The original object of broader representation was compromised in the ratifying conventions in order to set forth a more concise request for amendment and, perhaps at the same time, to weaken it. Article the First was requested even ahead of a demand for what ultimately became the Bill of Rights. The electorate were concerned about both the size of electoral districts and the term of office in their House of Representatives. They wanted these districts to remain small and the term of office to remain brief, to better enable them to quickly remove representatives that did not act in such a way as the people desired. The people of the nation were already averse to constituencies (representative districts) as large as thirty thousand and there was much controversy over the issue during the ratification process. What would become Article the First and other amendments were called for by James Madison in the House on June 8, 1789. Madison's proposed text of the amendment was as follows:
"After the first actual enumeration, there shall be one Representative for every thirty thousand, until the number amounts to [first blank], after which the proportion shall be so regulated by Congress, that the number shall be not less than [second blank], nor more than [third blank], but each state shall after the first enumeration, have at least two representatives ."
What emerged as the final House version of the amendment was as follows (emphasis added):
"After the first enumeration required by the first article of the Constitution, there shall be one Representative for every thirty thousand, until the number shall amount to one hundred, after which the proportion shall be so regulated by Congress, that there shall be not less than one hundred Representatives, nor less than one Representative for every forty thousand persons, until the number of Representatives shall amount to two hundred; after which the proportion shall be so regulated by Congress, that there shall not be less than two hundred Representatives, nor less than one Representative for every fifty thousand persons"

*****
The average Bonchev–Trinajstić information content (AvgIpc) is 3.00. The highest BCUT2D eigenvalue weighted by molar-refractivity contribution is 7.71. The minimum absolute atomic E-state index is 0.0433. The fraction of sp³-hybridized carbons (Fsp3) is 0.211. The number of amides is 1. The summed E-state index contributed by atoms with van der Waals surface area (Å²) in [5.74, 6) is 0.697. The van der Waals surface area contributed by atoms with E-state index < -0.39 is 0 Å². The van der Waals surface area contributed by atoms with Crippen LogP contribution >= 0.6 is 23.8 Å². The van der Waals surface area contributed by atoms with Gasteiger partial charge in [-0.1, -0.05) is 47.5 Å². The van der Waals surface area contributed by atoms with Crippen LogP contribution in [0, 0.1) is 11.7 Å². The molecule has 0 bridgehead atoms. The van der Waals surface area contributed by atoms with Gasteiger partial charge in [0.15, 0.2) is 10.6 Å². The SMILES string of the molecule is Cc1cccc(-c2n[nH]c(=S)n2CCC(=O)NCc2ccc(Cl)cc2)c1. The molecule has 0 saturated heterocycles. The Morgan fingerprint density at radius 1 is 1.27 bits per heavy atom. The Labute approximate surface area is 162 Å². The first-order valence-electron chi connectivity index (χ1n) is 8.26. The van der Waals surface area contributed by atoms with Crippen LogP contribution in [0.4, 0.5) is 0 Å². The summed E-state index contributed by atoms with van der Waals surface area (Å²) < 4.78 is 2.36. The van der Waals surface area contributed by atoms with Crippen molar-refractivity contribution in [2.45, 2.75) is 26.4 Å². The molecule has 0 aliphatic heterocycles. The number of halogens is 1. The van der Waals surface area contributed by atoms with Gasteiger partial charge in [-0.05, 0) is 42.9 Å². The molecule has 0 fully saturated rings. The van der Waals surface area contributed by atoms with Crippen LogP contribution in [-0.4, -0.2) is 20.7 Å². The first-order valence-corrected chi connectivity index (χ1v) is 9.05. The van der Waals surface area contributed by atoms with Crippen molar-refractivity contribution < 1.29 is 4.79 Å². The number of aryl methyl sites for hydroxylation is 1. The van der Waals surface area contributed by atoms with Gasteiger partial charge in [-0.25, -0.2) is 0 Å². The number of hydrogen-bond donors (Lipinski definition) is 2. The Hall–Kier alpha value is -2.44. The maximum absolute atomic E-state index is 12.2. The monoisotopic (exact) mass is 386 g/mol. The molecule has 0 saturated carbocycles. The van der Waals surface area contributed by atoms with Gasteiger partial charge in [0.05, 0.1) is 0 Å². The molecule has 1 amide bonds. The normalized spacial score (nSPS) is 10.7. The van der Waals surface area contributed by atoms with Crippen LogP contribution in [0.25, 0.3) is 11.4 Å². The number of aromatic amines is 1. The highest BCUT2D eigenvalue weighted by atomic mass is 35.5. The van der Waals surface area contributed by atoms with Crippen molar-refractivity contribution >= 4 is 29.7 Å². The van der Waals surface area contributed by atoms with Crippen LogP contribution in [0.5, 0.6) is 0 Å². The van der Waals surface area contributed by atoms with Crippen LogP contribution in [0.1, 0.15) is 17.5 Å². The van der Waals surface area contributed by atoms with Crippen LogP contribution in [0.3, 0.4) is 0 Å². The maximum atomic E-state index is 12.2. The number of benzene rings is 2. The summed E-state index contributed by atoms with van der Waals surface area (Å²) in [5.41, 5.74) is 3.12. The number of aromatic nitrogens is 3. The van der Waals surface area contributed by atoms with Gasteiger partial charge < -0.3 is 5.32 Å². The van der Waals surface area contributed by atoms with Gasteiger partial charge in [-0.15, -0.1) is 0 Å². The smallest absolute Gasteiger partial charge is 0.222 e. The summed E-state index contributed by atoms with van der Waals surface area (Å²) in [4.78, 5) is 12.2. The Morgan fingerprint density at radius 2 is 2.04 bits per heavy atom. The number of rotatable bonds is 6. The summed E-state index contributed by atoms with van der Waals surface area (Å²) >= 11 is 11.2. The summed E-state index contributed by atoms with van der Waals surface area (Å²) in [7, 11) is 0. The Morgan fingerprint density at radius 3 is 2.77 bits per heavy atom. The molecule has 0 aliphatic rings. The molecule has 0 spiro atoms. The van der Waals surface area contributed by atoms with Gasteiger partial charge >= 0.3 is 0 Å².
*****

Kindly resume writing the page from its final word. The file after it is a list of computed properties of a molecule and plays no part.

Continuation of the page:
Such language if interpreted as an algorithm would have created a membership in today's House of 1600 members. If interpreted as a static minimum number of representatives the language would create a House of 6000 members with today's population. That text (with the word "less") stands as the official House version of the amendment before the alteration by the joint committee.
The Senate took up the measure on September 2, 1789 and were resolved as to the following:
"After the first enumeration, required by the first article of the Constitution, there shall be one Representative for every thirty thousand, until the number shall amount to one hundred, to which number one representative shall be added for every subsequent increase of forty thousand, until representatives shall amount to two hundred, to which one representative shall be added for every subsequent increase of sixty thousand."
This language would have set the membership of today's House at either 800 (if the amendment were interpreted to define an algorithm) or 5,000 if the amendment were interpreted as a static minimum.